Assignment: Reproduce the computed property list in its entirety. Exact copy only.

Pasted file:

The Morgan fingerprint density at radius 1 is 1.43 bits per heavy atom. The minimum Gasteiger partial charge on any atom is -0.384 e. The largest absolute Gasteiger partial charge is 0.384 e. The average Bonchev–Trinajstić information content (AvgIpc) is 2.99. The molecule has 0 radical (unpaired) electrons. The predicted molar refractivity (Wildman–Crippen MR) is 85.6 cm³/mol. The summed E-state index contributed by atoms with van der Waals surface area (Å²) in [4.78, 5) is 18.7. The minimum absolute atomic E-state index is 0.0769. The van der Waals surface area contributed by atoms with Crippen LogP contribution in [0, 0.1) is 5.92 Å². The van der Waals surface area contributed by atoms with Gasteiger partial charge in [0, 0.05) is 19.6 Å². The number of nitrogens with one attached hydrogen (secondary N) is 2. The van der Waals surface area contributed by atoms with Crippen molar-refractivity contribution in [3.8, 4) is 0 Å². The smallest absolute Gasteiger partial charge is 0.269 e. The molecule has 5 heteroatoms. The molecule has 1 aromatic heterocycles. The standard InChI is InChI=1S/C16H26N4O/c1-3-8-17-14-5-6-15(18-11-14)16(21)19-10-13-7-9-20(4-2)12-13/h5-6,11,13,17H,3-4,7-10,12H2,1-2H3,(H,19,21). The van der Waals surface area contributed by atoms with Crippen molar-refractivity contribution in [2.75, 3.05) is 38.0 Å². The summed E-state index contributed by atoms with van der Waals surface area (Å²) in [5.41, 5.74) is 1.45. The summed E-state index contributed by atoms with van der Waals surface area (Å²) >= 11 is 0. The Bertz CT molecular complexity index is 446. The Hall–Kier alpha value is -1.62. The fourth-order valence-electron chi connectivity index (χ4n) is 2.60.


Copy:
The Morgan fingerprint density at radius 1 is 1.43 bits per heavy atom. The minimum Gasteiger partial charge on any atom is -0.384 e. The largest absolute Gasteiger partial charge is 0.384 e. The average Bonchev–Trinajstić information content (AvgIpc) is 2.99. The molecule has 0 radical (unpaired) electrons. The predicted molar refractivity (Wildman–Crippen MR) is 85.6 cm³/mol. The summed E-state index contributed by atoms with van der Waals surface area (Å²) in [4.78, 5) is 18.7. The minimum absolute atomic E-state index is 0.0769. The van der Waals surface area contributed by atoms with Crippen LogP contribution in [0, 0.1) is 5.92 Å². The van der Waals surface area contributed by atoms with Gasteiger partial charge in [0, 0.05) is 19.6 Å². The number of nitrogens with one attached hydrogen (secondary N) is 2. The van der Waals surface area contributed by atoms with Crippen molar-refractivity contribution in [3.8, 4) is 0 Å². The smallest absolute Gasteiger partial charge is 0.269 e. The molecule has 5 heteroatoms. The molecule has 1 aromatic heterocycles. The standard InChI is InChI=1S/C16H26N4O/c1-3-8-17-14-5-6-15(18-11-14)16(21)19-10-13-7-9-20(4-2)12-13/h5-6,11,13,17H,3-4,7-10,12H2,1-2H3,(H,19,21). The van der Waals surface area contributed by atoms with Crippen molar-refractivity contribution in [2.75, 3.05) is 38.0 Å². The summed E-state index contributed by atoms with van der Waals surface area (Å²) in [5.41, 5.74) is 1.45. The summed E-state index contributed by atoms with van der Waals surface area (Å²) >= 11 is 0. The Bertz CT molecular complexity index is 446. The Hall–Kier alpha value is -1.62. The fourth-order valence-electron chi connectivity index (χ4n) is 2.60.